I use my hands a lot. A whole heck of a lot, and also I do a lot of knitting, every day. I don’t knit particularly fast, but I do knit a lot. It’s only expected sooner or later something in the mechanism of movement would start hurting, and my left thumb has been bothering me, tendinitis from playing my mandolin & gigging quite a bit lately.
Although with knitting I figure I can teach my hands to move in different ways, at least temporarily. My left thumb, that most useful thing, moves in continual little pressing motions, and while I move a stitch to ‘feed’ into the right hand’s fingers looping the yarn, and when I transfer the knitting to be held by the left hand while I reach for more yarn, the left thumb has a light clamping action. It all adds up.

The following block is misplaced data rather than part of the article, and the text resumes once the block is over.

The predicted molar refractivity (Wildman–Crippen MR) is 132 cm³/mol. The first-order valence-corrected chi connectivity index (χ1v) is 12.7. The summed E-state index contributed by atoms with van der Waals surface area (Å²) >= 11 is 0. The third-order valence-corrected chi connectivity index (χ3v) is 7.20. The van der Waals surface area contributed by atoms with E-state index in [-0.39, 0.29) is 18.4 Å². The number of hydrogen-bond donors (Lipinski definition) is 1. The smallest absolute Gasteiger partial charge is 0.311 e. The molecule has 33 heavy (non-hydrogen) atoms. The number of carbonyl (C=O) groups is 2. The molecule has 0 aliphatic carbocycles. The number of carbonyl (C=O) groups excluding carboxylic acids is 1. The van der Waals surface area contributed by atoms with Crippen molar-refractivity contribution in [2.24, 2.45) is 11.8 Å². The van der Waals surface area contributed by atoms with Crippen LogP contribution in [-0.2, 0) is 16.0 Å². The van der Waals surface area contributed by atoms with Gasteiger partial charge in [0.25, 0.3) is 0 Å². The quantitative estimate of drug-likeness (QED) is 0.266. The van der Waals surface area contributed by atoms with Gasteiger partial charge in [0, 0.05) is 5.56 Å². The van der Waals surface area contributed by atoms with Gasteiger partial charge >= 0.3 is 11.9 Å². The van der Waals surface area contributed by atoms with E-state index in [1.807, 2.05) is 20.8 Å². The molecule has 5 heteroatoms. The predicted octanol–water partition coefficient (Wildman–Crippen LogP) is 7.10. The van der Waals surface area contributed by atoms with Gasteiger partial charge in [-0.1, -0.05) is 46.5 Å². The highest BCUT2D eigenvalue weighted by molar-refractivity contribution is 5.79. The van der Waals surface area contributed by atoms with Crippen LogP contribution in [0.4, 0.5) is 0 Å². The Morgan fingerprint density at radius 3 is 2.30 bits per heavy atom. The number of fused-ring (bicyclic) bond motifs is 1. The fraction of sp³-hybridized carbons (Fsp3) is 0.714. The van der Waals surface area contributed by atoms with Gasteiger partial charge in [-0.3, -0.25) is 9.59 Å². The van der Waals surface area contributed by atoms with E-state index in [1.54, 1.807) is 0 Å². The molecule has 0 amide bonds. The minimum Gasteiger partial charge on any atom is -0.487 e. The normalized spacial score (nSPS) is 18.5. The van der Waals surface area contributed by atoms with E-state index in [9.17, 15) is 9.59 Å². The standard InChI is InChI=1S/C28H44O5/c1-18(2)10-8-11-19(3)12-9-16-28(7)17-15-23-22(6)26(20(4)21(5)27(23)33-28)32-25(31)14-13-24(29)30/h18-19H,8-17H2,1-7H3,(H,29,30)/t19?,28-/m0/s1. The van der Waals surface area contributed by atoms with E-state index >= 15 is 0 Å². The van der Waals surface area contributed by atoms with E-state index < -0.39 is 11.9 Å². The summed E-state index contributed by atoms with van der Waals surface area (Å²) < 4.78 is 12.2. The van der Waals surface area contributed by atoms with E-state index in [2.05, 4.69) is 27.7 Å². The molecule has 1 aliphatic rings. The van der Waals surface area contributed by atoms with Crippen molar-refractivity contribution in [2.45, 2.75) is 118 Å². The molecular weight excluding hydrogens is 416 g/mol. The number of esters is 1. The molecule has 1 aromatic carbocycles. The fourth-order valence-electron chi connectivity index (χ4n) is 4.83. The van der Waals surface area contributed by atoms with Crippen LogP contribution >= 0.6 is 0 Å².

So just for a short time so I can figure out what I’m doing, I’m wearing an elastic ‘bandage’ which keeps my left thumb from moving about much, so I must figure out other ways of doing things. For one, learning how to not feed the stitches so much , trusting that the stitches will make it over to the right hand without my bending and scooting so much with my thumb , and I’m learning to take up my knitting with my right hand while my left reaches for more yarn.
Either warning or fact : knitting excessively , whether for a past-time or production, eventually will cause ligament & muscle problems. Have you suffered injury from knitting in the past or are you presently beginning to ? Then my advise to you is to learn more ergonomic methods right away, and to not think it will just go away without diligent retraining of your movements.
Bandaged but not shackled… I knit on , with a little help from Tiger Balm. Oh, and glucosamine & chondroiton supplements daily.